Michael Beasley the Person is barely 20 years old. By all accounts, the substance-abuse program had been scheduled for weeks.  Multiple sources say that Beasley has been in Houston working out for the past two weeks, attending counseling sessions and undergoing clinical treatment to address stress and substance-abuse issues.

I know that most drugs are taboo in our society so when someone tries to address a drug-related problem, it’s met with cynicism and disgust. But I think we need to recognize that rehab programs shouldn’t be denigrated in the fall-out of our government’s “war on drugs.” I’m not a recreational drug user but I recognize that the stigma associated with government-approved vices (tobacco, alcohol, etc.) are very different from the stigma associated with non-approved vices.

The supposed deviancy of non-approved vices gives the public free reign to pass judgment when it really shouldn’t. Michael Beasley’s situation is a sad, private matter. Would it be different if he was on a nicotine patch or attended AA seminars?

Regardless, Beasley is a young person with a personal problem and shouldn’t be subjected to all of this maliciousness. With 24/7 sports news coverage, it’s important for us to take a hard look at ourselves, how we respond to athletes’ situations and what it is we derive from professionals sports in general.

Russian Vodka Confuses Pargo, Resigns With Old Team

10 07 2009

Jannero Pargo has returned to the NBA after spending a season with Dynamo Moscow. He has signed a one-year contract with the Chicago Bulls for $2 million.

Pargo’s last stint with the Bulls lasted three seasons. He played 102 games, while averaging 6.4 points, 2.1 assists and shooting 39% from the field overall. He really didn’t have a huge role on the Bulls. He would seldom play more than 20 minutes as he averaged 14.2 minutes per game during those three seasons.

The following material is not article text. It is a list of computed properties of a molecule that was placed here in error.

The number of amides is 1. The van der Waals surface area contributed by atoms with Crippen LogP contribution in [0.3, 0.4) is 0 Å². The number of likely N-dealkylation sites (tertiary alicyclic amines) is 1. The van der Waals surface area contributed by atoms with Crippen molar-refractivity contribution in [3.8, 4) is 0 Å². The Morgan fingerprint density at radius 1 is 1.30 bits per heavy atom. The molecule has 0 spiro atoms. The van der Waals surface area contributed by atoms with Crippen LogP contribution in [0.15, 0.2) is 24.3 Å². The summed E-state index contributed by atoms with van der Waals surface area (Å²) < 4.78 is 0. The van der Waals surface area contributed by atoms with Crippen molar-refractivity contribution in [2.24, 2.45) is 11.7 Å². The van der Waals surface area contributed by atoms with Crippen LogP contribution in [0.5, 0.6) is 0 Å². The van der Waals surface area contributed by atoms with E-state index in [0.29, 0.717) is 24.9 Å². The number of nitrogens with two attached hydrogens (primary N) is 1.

He went on and played two seasons with the New Orleans/Oklahoma City Hornets. After that stretch, he must have felt that he deserved more than what was being offered to him so he jumped the pond to Russia.

Pargo is a very one-dimensional player. His numbers per 36 minutes are almost identical throughout the years.  If he’s out on the court for 36 minutes, he’ll give you 15.2 points but will jack up 15 shots.

Some media outlets are calling him Ben Gordon light, which I don’t exactly agree with. Both are undersized gunners best suited to play 2 guard. Neither can play a lick of defense. Pargo’s a little more careful with the ball than Gordon is but not by much. Pargo’s career assist-to-turnover ratio is 1.74 per 36 minutes while Gordon’s is 1.21. But Gordon is a much more efficient scorer with a 55.4% true shooting percentage (which accounts for 2-pointers, 3-pointers and free throws), Pargo comes in at 47.8%.

So both are looking to jack up shots but the results are much different. Plus, Pargo does not command defenders’ respect like Gordon does.  And that makes a huge difference in the gameplanning process.

Given the Bulls’ current roster, I’m perplexed by why they would throw $2 million to add another undersized guard. And this one can’t even guard larger players like Kirk Hinrich can. 

The inherent problem with having Ben Gordon on the Bulls was that he was a nightmare on defense. The Bulls would basically concede points with Gordon on D, although they would try to mask his deficiency by putting him on the opposing point guard.

I assume that Hinrich (if they keep him), will keep most of the backup PG duties. Pargo simply does not have the playmaking prowess of an NBA point guard. So if Pargo gets into the rotation, he will pose all the same problems that Gordon did. If he is paired with Derrick Rose, Pargo cannot adequately defend 2 guards without becoming a huge liability. So the only backcourt pairing that’s adequate defensively is when Rose is off the floor — Pargo on the PG, Hinrich on the SG.

Isn’t this defensive liability Joe Dumars’ problem now?